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FM key in post recession economy

22 April 2010

Returning to a London venue, the BIFM conference last week heard that the FM sector is part of the ‘knowledge economy’ that will drive the UK in a new and innovative business ‘architecture.

Will Hutton’s conference  address in the Hugh Channon Memorial Lecture. Entitled The Changing World, the Workplace Foundation’s  Hutton revealed to the 100 or so delegates the he had presented these same arguments to policy makers, financiers and politicians. “Business to business services, and the creative, cultural and high tech sectors are the key sectors for the recovery,” he said
Hutton explained his view that the internet a ‘general purpose technology’ and like other GPT’s like the wheel and steam power from the past, it has ‘transformational consequences’. “If we get this right it could be the second industrial revolution in the UK,” he claimed. “Business to business services, and the creative, cultural and high tech sectors are the key sectors to build the new  ‘innovation architecture’. FM is part of the knowledge economy, and in  the 2010s it is the knowledge economy will lead the country out of recession. The knowledge economy has the skills and innovative potential which is key to competitive advantage,“he concluded.
A panel discussion hosted by broadcaster, Kirsty Lang, entitled Private v Public Procurement was a sober reflection of the reality of doing business in FM.  The economic downturn had, the panelists confirmed, threatened longer term and innovative contract relationships based on high levels of trust.   Steve Agg, CEO of the Chartered Institute of Transport and Logistics (CITL) said: “A key element in the procurement process is trust that leaves room for innovative thinking. However the recession has encouraged transactions that ‘beat up’ the supplier.  We need partnerships built on trust  where we all gain.”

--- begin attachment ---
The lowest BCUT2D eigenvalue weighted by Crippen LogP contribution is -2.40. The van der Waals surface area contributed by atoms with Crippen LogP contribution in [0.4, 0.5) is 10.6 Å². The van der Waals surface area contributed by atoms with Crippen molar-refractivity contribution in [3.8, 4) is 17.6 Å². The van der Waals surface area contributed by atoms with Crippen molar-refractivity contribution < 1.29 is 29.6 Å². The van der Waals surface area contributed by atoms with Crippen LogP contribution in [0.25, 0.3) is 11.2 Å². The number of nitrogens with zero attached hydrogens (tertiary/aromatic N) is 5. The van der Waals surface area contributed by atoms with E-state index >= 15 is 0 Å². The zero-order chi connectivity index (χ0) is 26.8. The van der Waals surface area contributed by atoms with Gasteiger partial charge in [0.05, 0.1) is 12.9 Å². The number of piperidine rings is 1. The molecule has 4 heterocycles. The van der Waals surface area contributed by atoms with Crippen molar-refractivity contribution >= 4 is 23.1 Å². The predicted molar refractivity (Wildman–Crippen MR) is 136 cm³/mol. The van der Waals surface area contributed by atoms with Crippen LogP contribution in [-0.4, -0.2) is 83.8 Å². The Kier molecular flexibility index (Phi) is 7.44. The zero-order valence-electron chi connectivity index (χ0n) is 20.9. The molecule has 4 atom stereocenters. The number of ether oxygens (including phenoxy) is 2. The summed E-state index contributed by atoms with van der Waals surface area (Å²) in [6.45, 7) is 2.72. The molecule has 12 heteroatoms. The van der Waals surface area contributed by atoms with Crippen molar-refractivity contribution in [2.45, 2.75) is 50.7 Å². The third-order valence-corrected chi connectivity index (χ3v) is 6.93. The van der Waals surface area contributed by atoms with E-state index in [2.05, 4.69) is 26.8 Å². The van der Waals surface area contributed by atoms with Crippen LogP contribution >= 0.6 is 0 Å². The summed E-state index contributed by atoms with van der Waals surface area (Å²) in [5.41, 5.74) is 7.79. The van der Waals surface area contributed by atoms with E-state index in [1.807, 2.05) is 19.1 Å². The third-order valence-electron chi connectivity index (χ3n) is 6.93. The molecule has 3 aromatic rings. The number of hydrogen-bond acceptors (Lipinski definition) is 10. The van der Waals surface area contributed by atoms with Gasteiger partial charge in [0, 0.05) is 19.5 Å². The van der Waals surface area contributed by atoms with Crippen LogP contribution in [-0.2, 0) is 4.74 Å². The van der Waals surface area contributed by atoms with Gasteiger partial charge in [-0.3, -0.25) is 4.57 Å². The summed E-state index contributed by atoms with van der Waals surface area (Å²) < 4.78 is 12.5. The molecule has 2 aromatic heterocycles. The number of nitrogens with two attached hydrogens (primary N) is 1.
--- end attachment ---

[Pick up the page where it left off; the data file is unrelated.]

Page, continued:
Considering PFI contracts, Paul Franklin of PA Consultancy said, “PFIs were devised to reduce the public borrowing requirement overnight but now this strategy looks shortsighted.”  Alan Soper, MD Ian Williams agreed: “PFIs mortgaged the future but also transferred risk to an outsourced supplier which is a valid and sensible way to engage the private sector in the public sector. However, the political component presents difficulties in the built environment as the political horizon is just five years, compared to PFI contracts at about 25 years and the 40 year life of buildings that span several Parliaments. More intelligent clients are thinking in the longer term for procurement.”
On the ‘fringe’ of the conference, BIFM International SIG’s fun Pecha Kucha  event featured FM’s intellectual heavyweights, Oliver Jones and Lionel Prodgers v  Nick O’Donnell and Alexi Marmot.  The  ‘20 slides and 20 seconds’ format lent itself to a rapid fire debate on the proposal that “There should be no place for an intelligent client in the post recession world.” Clearly neither the speakers nor the audience seriously believed the proposition to be true but examing the pros and cons was enlightening.
Kicking off for the proposers, Nick O’Donell, Head of Real Estate at the FT questioned whether the client actually added value. He speculated that there was a market opportunity of a ‘Rynair’ model for FM offering no frills and no customer service at a discount price  Backed up by Alexi Marmot, AMA Associations and UCL, she questioned the term ‘intelligent’  since, she said,  many buildings are not intelligently run, and world resources have been unintelligently used.
Oliver Jones pitching against the propostion argued that in a post recession world, “The show must go on and it does change management basics.” He argued, “We can’t operate in a vacuum …  smart teams win, loners lose.”  Lionel Prodgers, Agents4FM, concurred saying, “FM ‘hell’ would be created without an intelligent client.. Without an intelligent client all the good work we have done to date in FM will be taken away.”
However, it was the wit from the floor who had the final word. “Without the intelligent client we can’t blame anyone!” he said.

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